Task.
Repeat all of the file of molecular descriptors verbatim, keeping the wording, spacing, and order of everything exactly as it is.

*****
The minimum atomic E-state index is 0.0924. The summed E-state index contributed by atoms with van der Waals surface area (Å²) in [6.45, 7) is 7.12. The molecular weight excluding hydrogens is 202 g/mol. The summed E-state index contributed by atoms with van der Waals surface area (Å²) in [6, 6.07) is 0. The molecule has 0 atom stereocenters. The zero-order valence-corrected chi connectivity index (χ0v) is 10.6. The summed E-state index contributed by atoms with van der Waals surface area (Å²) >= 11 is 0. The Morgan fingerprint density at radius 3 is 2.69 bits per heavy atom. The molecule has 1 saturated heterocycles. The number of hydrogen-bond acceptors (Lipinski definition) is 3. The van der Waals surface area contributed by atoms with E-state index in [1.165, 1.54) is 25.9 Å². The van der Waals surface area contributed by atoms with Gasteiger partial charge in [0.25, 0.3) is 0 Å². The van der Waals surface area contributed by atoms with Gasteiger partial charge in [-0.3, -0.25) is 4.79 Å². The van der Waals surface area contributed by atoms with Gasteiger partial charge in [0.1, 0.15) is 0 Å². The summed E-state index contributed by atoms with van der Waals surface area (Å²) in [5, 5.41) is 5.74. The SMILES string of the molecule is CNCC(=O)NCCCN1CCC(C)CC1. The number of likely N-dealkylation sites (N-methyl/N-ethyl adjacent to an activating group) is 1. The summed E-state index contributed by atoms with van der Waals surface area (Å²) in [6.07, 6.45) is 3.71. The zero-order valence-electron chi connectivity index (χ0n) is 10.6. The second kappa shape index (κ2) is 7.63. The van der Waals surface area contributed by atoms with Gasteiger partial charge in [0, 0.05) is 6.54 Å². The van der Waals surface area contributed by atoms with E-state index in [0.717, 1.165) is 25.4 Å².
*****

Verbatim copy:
The minimum atomic E-state index is 0.0924. The summed E-state index contributed by atoms with van der Waals surface area (Å²) in [6.45, 7) is 7.12. The molecular weight excluding hydrogens is 202 g/mol. The summed E-state index contributed by atoms with van der Waals surface area (Å²) in [6, 6.07) is 0. The molecule has 0 atom stereocenters. The zero-order valence-corrected chi connectivity index (χ0v) is 10.6. The summed E-state index contributed by atoms with van der Waals surface area (Å²) >= 11 is 0. The Morgan fingerprint density at radius 3 is 2.69 bits per heavy atom. The molecule has 1 saturated heterocycles. The number of hydrogen-bond acceptors (Lipinski definition) is 3. The van der Waals surface area contributed by atoms with E-state index in [1.165, 1.54) is 25.9 Å². The van der Waals surface area contributed by atoms with Gasteiger partial charge in [0.25, 0.3) is 0 Å². The van der Waals surface area contributed by atoms with Gasteiger partial charge in [-0.3, -0.25) is 4.79 Å². The van der Waals surface area contributed by atoms with Gasteiger partial charge in [0.1, 0.15) is 0 Å². The summed E-state index contributed by atoms with van der Waals surface area (Å²) in [5, 5.41) is 5.74. The SMILES string of the molecule is CNCC(=O)NCCCN1CCC(C)CC1. The number of likely N-dealkylation sites (N-methyl/N-ethyl adjacent to an activating group) is 1. The summed E-state index contributed by atoms with van der Waals surface area (Å²) in [6.07, 6.45) is 3.71. The zero-order valence-electron chi connectivity index (χ0n) is 10.6. The second kappa shape index (κ2) is 7.63. The van der Waals surface area contributed by atoms with Gasteiger partial charge in [0, 0.05) is 6.54 Å². The van der Waals surface area contributed by atoms with E-state index in [0.717, 1.165) is 25.4 Å².